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Trans-siberian blog Moscow Kremlin History

Moscow Kremlin History

The History of the Moscow Kremlin

Literally meaning “fortress inside a city” and usually known simply as “the Kremlin”, the Moscow Kremlin refers to the fortified collection of palaces and cathedrals that look over Red Square and Saint Basil’s to the east and the Moskva River to the south. It comprises of 5 palaces and 4 cathedrals as well as the fortified walls and towers surrounding the complex and is the current residence of the President of Russia and visit is a highlight of Trans-Siberian tours.

Renovation and Building of the Kremlin Walls by Ivan III

The Kremlin was to have a turbulent beginning to its existence with it being sacked by the Mongols before being rebuilt in oak. It was to continue to be a seat of residence for the Grand Dukes long after Moscow had been founded by Yuri Dolgorukiy, the Grand Prince of Kiev. During the reign of Ivan the Great, one of Russia’s longest and most successful rulers, the Kremlin was to be given a major overhaul. Ivan III ordered the reconstruction of the Kremlin including the construction of 3 cathedrals of the Kremlin, the Deposition Church, and the Palace of Facets. He called in Renaissance Italy’s finest architects and designers to carry out this makeover which also saw the construction of the Kremlin’s walls as they now appear between the years of 1485 – 1495.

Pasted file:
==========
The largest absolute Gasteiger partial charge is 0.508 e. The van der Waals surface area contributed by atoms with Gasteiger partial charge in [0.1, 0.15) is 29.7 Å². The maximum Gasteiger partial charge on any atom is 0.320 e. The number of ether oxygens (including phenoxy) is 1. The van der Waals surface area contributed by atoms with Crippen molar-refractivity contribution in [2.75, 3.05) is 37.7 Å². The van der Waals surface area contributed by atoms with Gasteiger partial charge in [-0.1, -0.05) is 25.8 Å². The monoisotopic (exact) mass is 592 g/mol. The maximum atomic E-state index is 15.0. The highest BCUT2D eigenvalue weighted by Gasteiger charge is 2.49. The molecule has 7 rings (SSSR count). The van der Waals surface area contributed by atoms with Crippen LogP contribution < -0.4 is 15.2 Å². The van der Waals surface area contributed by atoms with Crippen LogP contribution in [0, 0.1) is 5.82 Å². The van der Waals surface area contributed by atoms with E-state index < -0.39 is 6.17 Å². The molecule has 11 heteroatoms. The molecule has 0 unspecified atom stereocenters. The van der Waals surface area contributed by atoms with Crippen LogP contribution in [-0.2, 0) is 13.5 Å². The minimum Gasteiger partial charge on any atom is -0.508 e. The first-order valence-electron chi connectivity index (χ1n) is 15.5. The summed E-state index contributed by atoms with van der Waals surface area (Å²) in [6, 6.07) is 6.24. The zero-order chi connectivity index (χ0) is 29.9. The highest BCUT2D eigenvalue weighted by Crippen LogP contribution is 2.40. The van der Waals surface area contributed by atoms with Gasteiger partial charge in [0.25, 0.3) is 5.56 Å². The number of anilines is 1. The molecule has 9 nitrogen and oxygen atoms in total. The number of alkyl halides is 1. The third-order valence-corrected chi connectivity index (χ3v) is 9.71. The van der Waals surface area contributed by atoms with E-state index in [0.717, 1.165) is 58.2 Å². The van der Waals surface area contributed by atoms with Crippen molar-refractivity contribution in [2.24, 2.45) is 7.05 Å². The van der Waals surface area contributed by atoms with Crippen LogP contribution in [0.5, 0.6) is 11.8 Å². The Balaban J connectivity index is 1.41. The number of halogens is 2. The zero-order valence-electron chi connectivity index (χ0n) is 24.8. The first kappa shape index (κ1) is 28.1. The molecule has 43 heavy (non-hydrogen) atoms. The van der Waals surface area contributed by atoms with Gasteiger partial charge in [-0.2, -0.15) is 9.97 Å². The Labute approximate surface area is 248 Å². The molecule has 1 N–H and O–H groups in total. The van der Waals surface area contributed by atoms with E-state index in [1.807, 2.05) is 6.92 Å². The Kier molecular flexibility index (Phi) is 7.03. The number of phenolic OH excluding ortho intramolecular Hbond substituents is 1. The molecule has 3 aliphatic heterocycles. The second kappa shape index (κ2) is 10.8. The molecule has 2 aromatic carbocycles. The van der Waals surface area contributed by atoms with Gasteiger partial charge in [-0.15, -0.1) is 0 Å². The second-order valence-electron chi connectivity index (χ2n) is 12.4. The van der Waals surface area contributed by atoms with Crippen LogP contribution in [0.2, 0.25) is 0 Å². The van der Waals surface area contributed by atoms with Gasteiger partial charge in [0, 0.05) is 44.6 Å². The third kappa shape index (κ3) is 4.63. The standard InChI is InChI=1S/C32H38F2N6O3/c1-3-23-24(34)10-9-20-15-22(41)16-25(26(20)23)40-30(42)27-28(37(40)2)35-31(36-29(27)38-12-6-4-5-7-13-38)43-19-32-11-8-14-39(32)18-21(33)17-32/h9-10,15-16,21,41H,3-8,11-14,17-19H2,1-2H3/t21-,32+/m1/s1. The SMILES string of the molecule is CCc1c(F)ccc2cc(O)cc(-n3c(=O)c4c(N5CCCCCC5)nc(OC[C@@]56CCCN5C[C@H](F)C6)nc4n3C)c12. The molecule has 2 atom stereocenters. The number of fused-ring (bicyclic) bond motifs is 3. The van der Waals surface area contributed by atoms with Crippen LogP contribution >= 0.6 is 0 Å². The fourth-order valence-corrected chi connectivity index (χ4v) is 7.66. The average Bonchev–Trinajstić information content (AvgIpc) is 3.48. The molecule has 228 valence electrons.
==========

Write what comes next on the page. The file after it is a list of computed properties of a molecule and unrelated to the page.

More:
Building of St Basil’s and Decline as the Capital Moves to St Petersburg

St. Basil’s Cathedral was constructed during the reign of Ivan the Terrible over the 30 metres wide moat that surrounded the Kremlin and he was also to renovate the palaces that had been constructed by his grandfather and add an additional cathedral and palace for his sons. It was to continue to be used as the imperial residence right up until the Moscow Uprising of 1682 which was to see Peter the Great nearly killed. It is believed that this is why he never liked the Kremlin and was to abandon Moscow completely 30 years later for his new capital of St Petersburg.

It was to lay abandoned for all but coronations until the time of Catherine the Great. In 1773 she commissioned a Neoclassical residence to be built there of epic proportions. It was derailed due to a lack of funds and it would be several years before the Walls were reconstructed. In 1812 Napoleon invaded and actually managed to occupy the Kremlin for just over a month before being forced to retreat. On retreat, he ordered the Kremlin to be blown up and the Arsenal as well as sections of the walls and towers were all destroyed. Fortunately there were heavy rains at the time and many of the fuses did not go off properly meaning the damage was no way near as bad as had originally been intended.

Revival of the Kremlin by the Time of the Bolshevik Revolution in 1917

It was to be restored over the coming years and eventually a new palace to rival the Winter Palace in Saint Petersburg (now the Hermitage) was constructed called the Grand Kremlin Palace and a couple of years later in 1851 the Kremlin Armoury joined it. Things would remain unchanged for some time after, until the Bolshevik revolution in 1917. Lenin was to remove as many signs of Tsarist Russia as possible. He replaced the Eagles with Soviet stars.

These days the curator of the Kremlin museums is Elena Gagarina – the daughter of Yuri Gagarin and restoration work continues.

Article originally posted by Phil Stanley and Headseast: 19th March 2015

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